Built-in Flash: Poor Lighting or Great Photographs?

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Most cameras these days, even the SLR cameras, come with some sort of built-in flash. One is inclined to think that since the manufacturer added it, it must be a great source of light. I wish I could tell you that the built-in flash is dependable, but I would be stating an untruth. There are many situations where you have no other option: In order to get the shot, you need to use a flash. But in many cases, the built-in flash can ruin your photo. Here’s a few suggestions when it comes to using (or not using) your on-camera flash.

Is Flash Really Necessary?
Your camera does its best to determine when and when you shouldn’t use flash. But keep in mind that your camera is making an assumption based on available light. The goal of your camera is to come up with a great photo as often as possible and without post-processing. If you’re willing to spend some time in the post-processing phase, you may want to ditch the flash for reasons to follow. Use a tripod, use other sources of lighting, do whatever it takes to try and avoid using your on-camera flash.

Red Eye
Especially if you’re using a point-and-shoot camera, you may notice that your subjects in portraits have some red eyes. You already know that this is caused by your flash. What you may not know is that the reason this happens s because your flash is mounted very close to your lens. Red Eye is caused by light (from your flash) bouncing off the back of the eye. There are two ways to prevent this: 1) Mount the flash farther from the camera’s lens so that the angle formed between your lens, flash and the eye is so wide that your camera never sees the reflected light. Unless you have an add-on or external flash, this may not be an option. 2) Don’t use a flash. No flash means no red eye. If it’s too dark, read on.

Dark Shadows
Any bright light source is going to be the cause of shadows cast by your subject. The brighter the source of light, the darker the shadow. [singlepic=142,320,240,,left][singlepic=143,320,240,,right] Unfortunately, your flash is an incredibly bright source. To make matters worse, it’s from a very small, single source; which means that the edges of said shadow will be incredibly sharp. That will ruin your photograph. Portrait photographers resolve this by placing lighting behind the subject which cuts a lot of the shadow. But you may not have this luxury, especially with candids. The bad news is that if it’s too dark, the shadow is unavoidable. The good news is that if you have some light, you can salvage a dark shot in post processing (levels, hue, contrast and curves). The shots on either side of the page are two examples: The picture at left is taken with a flash, the other to the right is taken without. In the shot taken without the flash, I have included an inset photograph showing what the shot looked like prior to post-processing. Note that you will have much more control of the levels if you start with RAW images.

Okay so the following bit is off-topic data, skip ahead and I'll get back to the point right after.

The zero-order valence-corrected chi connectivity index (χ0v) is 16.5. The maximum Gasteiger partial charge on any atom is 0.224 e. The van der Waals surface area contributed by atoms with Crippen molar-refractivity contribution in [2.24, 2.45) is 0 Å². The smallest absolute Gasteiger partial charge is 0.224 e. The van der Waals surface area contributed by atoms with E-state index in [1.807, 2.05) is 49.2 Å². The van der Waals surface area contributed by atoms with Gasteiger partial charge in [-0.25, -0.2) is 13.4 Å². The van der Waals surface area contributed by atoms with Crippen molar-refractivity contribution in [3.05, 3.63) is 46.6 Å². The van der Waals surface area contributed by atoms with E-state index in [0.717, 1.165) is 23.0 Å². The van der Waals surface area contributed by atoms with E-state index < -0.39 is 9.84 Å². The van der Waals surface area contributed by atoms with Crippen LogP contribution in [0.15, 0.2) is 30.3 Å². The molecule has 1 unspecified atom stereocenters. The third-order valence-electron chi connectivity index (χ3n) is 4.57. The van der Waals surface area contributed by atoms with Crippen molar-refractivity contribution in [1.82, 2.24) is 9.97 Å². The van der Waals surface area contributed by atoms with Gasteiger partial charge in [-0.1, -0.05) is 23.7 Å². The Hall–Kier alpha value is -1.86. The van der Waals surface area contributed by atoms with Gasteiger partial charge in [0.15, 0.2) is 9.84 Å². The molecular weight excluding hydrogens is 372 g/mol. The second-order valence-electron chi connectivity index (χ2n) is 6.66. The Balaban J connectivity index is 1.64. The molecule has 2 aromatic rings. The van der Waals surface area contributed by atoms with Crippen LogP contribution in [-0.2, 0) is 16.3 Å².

When You’re Too Close
The closer your subject is to the flash, the greater the chance of ‘washing out’ your subject. The best way to give your loved one a pale complexion is to take a photograph of them using flash within a meter (or a yard) of their face. The flash will illuminate whatever is close to the camera, but everything else will look relatively dark. Apply white balancing, and you make matters worse and the surrounding areas may appear increidbly dark. Which leads me to my next scenario…

Controlling Focus With Flash
As I mentioned in the earlier paragraph, the flash makes your subject (or anything near the camera) appear brighter. In turn, everything else will appear much darker. Sometimes, this is a desirable effect. Here’s a scenario; You want to take pictures of a few friends, but you’re in a crowded place near dusk. Using flash will give the appearance of night, masking most of the distractions in the background. Some post processing may be necessary, but the desired effect will be there. Use RAW, and you’ll have more control.

When Absolutely Necessary
Sometimes, a flash is absolutely necessary. If you can’t get enough light to focus, or if you just cannot get a good quality image without it, you may need to use the flash. I want you to try and get by without your on-camera flash. But don’t be ashamed if you must use it. At least you tried. And knowing some of these tips will help you to better understand when (or when not) to use your on-camera flash.

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About Author

D. Travis North is a professional Landscape Architect, a Freelance Photographer and founder of Shutter Photo. Ever since he picked up his first SLR, his father's Nikon N2000, he's been hooked on photography. Travis likes to photograph urban environments, architectural details and has a new-found interest in close-up photography. His work can be found at D. Travis North Photography. Follow Travis on twitter: @dtnorth.

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